If you are a military service member, or the spouse of one, there are facets of Virginia divorce that are specific to the military. For example, there are limits to the amount of financial support for children or spouses that can be deducted from pay.
The Servicemembers Civil Relief Act (SCRA) provides military members a wide range of legal protections not available to the general public. For example, if you are a service member, you can not be taken to court for any civil proceedings, including divorce, child support or custody hearings while deployed. Therefore, if service personnel are deployed and a spouse decides to file for divorce before they return, the SCRA law requires a stay of proceedings.
If you are a separated or divorced parent in the military, a change of station and relocation can have a crucial impact on your custody agreement. When faced with this difficult situation you will want to have the council of a knowledgeable lawyer on your side. Custody arrangements are subject to individual state laws. In some states, you would lose custody if you move, therefore it is in your best interests to have a military relocation provision stipulated in your custody agreement.
Virginia Beach Military divorce lawyer, Jennifer Oram-Smith has over 30 years experience representing military service members and spouses.
Division of Military Pensions & Retirement Benefits for Military Service Members or Spouses
Have you served in the military and have a military pension and are seeking to divorce your spouse? There are additional laws for military service members and their spouses that regulate the division of retirement benefits, health insurance, housing, Commissary access, and more. Since the establishment of the Uniformed Services Former Spouse Protection Act (USFSPA), retirement pay is usually considered a marital asset by the courts. But in reality, establishing the division of these assets is not so straightforward. For example, if the couple was married less than 10 years, or the spouse was not contributing financially to the marriage, these are just a couple details that are taken into consideration. A formula is often used that factors in the time a spouse was married to the service member while they served in the military. The service member who is to receive the retirement pay may also buy out the spouse if they have the means to do so.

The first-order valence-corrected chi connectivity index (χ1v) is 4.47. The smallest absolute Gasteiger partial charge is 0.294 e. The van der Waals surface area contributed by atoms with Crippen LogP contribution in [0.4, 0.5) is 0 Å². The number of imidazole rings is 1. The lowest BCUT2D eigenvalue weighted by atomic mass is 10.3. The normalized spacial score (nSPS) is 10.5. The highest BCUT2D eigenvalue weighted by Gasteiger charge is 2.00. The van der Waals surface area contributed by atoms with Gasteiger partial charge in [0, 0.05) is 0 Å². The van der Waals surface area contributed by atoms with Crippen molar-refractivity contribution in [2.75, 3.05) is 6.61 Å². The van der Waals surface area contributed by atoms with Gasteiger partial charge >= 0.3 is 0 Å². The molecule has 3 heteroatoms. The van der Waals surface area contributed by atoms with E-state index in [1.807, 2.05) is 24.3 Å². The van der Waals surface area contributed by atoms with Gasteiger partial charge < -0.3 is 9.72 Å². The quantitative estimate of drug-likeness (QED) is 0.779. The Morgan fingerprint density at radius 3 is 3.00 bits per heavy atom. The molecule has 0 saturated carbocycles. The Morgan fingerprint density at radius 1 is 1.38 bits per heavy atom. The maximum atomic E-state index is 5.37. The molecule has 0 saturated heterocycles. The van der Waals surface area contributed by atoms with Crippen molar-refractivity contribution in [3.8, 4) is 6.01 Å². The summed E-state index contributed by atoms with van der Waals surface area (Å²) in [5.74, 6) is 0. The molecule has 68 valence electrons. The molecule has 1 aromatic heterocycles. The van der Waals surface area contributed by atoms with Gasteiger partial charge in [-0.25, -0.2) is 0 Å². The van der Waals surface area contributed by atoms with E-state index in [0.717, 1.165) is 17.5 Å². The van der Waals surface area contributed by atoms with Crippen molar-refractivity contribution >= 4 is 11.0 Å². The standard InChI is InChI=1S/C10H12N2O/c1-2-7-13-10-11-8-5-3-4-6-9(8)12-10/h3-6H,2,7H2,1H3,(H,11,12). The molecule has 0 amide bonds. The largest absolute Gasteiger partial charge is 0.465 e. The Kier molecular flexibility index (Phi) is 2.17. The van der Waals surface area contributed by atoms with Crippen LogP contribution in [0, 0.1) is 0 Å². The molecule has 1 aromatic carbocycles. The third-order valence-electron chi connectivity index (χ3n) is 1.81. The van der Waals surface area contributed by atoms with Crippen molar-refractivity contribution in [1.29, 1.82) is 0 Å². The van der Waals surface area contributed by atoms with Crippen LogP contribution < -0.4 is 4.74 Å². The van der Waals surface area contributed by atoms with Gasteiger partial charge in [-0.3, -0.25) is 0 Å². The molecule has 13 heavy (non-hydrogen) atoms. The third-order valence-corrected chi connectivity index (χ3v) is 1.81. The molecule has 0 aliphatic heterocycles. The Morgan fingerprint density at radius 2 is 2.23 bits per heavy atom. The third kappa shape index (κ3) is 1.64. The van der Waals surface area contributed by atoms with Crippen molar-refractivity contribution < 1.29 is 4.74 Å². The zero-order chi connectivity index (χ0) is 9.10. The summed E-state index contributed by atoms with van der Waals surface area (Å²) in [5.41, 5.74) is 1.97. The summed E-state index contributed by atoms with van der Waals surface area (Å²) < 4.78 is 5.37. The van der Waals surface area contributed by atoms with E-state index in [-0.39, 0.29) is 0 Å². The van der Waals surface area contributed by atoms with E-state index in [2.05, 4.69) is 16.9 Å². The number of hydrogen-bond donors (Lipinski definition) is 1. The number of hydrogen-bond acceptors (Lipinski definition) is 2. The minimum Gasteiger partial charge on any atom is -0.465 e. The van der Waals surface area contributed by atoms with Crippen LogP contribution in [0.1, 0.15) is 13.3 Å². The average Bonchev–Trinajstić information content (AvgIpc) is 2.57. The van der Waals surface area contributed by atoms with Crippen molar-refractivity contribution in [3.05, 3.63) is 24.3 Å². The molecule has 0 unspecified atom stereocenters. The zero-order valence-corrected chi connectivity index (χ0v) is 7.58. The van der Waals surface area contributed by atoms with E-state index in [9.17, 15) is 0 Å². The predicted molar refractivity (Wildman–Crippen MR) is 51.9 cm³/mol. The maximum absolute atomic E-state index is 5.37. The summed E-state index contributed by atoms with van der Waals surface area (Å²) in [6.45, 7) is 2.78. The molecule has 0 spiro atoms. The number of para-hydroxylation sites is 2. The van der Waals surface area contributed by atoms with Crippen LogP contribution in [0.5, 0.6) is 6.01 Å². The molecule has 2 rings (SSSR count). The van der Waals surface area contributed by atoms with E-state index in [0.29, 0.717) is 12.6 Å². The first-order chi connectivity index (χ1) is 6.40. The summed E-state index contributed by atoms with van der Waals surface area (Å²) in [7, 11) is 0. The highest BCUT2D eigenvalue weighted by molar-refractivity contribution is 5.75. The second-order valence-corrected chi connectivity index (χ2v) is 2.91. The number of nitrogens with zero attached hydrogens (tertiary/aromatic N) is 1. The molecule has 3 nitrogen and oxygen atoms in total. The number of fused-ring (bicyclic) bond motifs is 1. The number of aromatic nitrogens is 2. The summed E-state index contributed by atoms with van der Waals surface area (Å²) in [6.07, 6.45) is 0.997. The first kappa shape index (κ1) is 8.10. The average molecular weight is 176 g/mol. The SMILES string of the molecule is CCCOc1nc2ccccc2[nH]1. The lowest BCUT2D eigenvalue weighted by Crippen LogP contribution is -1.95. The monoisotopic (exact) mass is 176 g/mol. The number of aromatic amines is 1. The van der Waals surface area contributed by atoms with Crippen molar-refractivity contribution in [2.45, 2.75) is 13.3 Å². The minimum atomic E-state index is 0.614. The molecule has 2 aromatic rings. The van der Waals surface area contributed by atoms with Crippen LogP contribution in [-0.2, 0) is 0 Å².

These are complex matters that require expert legal council. We are here to advise you concerning the myriad issues to be addressed when service members or their spouses are seeking marriage dissolution. Call the law office of Jennifer Oram-Smith Family Law and we are happy to help you.
Parents serving in the military can be faced with special circumstances related to child custody. As a military service member you may have had to temporarily relinquish custody of a child due to deployment. Fortunately, the Servicemembers Civil Relief Act (SCRA) provides military members a wide range of legal protections. For example, you can not be taken to court for any civil proceedings, including divorce, child support or custody hearings while deployed.
If you are a separated or divorced parent in the military, a change of station and relocation can have a crucial impact on your custody agreement. When faced with this difficult situation you will want to have the council of a lawyer on your side.
Custody arrangements are subject to individual state laws. In 2008 the state of Virginia signed into law the Virginia Military Parents Equal Protection Act which provides many protections for military parents. We can ensure you are receiving all the protections available to you under the law.
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